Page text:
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Sunday, Jun 20, 2021

Amend security law so extradition agreements return: Bar Association chief

Amend security law so extradition agreements return: Bar Association chief

Paul Harris makes comments after being elected as new chairman of city’s Bar Association on Thursday. The veteran human rights barrister also pledges to strengthen rule of law in Hong Kong.

The new chairman of the Hong Kong Bar Association wants the government to amend the sweeping national security law to convince countries to reinstate their extradition agreements with the city.

Paul Harris SC, a veteran human rights barrister, expressed concern that some of the provisions of the new security legislation, imposed by Beijing on Hong Kong in late June last year, appeared at odds with rights guaranteed under the Basic Law, the city’s mini-constitution.

He also pledged to do his best to strengthen the rule of law, which he described as having “a difficult time” in Hong Kong.

Harris was elected unopposed on Thursday as the association’s new chairman, succeeding Philip Dykes, who was in the role for three years. Harris will be assisted by two deputies, Anita Yip and Erik Shum Sze-man.

Upon his election, Harris said he would campaign for changes to the national security law because the suspension of extradition agreements would make it easier for fugitives to move around.

“We should remember that at the moment a lot of countries have suspended extradition agreements with Hong Kong, which means a murderer can avoid justice by moving to Hong Kong from London or from Hong Kong to London,” he said.

“I hope to explore whether there is any chance of getting the government to agree to some modifications to that national security law that will enable extradition arrangements to be reinstated. I don’t know if that would be possible, but it is what I am going to work towards.”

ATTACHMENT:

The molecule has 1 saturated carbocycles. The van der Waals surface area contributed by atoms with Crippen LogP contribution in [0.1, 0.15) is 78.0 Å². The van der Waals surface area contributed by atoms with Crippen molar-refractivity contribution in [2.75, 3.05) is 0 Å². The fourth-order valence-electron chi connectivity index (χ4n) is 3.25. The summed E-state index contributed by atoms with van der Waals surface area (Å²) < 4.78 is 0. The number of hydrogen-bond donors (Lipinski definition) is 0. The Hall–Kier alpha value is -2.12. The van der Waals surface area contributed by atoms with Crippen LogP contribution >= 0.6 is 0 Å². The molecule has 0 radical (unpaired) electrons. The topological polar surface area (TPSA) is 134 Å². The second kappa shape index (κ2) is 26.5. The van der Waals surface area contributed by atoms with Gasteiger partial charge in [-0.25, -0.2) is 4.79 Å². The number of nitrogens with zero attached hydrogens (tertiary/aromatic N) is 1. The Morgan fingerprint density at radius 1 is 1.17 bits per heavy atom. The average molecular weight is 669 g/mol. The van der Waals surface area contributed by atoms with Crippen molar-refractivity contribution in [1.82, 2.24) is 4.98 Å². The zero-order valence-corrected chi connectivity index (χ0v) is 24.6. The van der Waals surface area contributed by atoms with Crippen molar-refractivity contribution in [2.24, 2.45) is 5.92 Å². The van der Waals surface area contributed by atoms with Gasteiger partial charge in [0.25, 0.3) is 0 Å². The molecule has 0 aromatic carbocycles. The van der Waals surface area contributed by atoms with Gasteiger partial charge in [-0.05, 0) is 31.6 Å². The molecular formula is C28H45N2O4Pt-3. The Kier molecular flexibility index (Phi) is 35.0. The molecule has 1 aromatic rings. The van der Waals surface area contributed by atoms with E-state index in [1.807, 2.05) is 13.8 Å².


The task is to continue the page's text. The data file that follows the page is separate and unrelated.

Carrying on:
He also said he was “particularly concerned” about some provisions in the legislation that appeared to put some officials “above the law”.

He cited as an example Article 60 of the law, which spares mainland national security officers from police search, inspection and detention, while performing their duties in the city.

Article 55 of the law also states that a suspect could be sent to trial on the mainland if the case is deemed complex or serious because of the involvement of a foreign country or external elements.

“It is a difficult time for the rule of law in Hong Kong,” Harris said. “I am a person who is deeply committed to the rule of law.

“That means on the one hand, I don’t like violent demonstrators, and on the other hand, I don’t like the authorities that abuse their power. I will be trying in my term to strengthen the rule of law anywhere I can.”

Harris also said he was “utterly appalled and disgusted” over attacks on judges.

Born in England, Harris was educated at Lincoln College, Oxford. He was admitted to the Bar in Britain in 1976, and was called to the Hong Kong Bar in 1993. His practice has been mainly in constitutional and administrative law.

In Hong Kong, he also founded Human Rights Monitor, the city’s main human rights advocacy organisation.

Harris is fluent in Cantonese, French, German, and Spanish and regularly translates legal documents from those languages. He is an Associate of the Institute of Translators and Interpreters.


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